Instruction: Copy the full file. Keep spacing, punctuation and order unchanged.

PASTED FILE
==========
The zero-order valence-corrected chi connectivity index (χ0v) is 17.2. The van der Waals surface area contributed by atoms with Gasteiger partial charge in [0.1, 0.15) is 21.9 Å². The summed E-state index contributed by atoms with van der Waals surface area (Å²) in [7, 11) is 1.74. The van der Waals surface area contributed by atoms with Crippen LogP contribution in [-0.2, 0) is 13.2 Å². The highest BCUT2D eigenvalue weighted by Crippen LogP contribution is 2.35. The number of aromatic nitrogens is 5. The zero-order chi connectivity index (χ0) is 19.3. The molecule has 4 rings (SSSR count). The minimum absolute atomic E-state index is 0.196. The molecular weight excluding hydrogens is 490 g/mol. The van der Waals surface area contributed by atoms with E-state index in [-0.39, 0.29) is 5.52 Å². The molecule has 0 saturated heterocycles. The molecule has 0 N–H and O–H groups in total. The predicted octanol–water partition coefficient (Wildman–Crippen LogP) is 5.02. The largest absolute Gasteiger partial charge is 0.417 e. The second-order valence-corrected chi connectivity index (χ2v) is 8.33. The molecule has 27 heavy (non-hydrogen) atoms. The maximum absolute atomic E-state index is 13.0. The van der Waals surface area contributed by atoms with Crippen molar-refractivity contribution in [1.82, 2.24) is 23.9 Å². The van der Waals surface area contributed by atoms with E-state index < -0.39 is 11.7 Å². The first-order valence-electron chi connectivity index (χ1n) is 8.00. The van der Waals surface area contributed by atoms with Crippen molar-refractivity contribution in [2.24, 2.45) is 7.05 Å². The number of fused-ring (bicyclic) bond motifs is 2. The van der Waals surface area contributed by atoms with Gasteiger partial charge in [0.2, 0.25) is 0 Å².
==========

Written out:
The zero-order valence-corrected chi connectivity index (χ0v) is 17.2. The van der Waals surface area contributed by atoms with Gasteiger partial charge in [0.1, 0.15) is 21.9 Å². The summed E-state index contributed by atoms with van der Waals surface area (Å²) in [7, 11) is 1.74. The van der Waals surface area contributed by atoms with Crippen LogP contribution in [-0.2, 0) is 13.2 Å². The highest BCUT2D eigenvalue weighted by Crippen LogP contribution is 2.35. The number of aromatic nitrogens is 5. The zero-order chi connectivity index (χ0) is 19.3. The molecule has 4 rings (SSSR count). The minimum absolute atomic E-state index is 0.196. The molecular weight excluding hydrogens is 490 g/mol. The van der Waals surface area contributed by atoms with E-state index in [-0.39, 0.29) is 5.52 Å². The molecule has 0 saturated heterocycles. The molecule has 0 N–H and O–H groups in total. The predicted octanol–water partition coefficient (Wildman–Crippen LogP) is 5.02. The largest absolute Gasteiger partial charge is 0.417 e. The second-order valence-corrected chi connectivity index (χ2v) is 8.33. The molecule has 27 heavy (non-hydrogen) atoms. The maximum absolute atomic E-state index is 13.0. The van der Waals surface area contributed by atoms with Crippen molar-refractivity contribution in [1.82, 2.24) is 23.9 Å². The van der Waals surface area contributed by atoms with E-state index < -0.39 is 11.7 Å². The first-order valence-electron chi connectivity index (χ1n) is 8.00. The van der Waals surface area contributed by atoms with Crippen molar-refractivity contribution in [2.24, 2.45) is 7.05 Å². The number of fused-ring (bicyclic) bond motifs is 2. The van der Waals surface area contributed by atoms with Gasteiger partial charge in [0.2, 0.25) is 0 Å².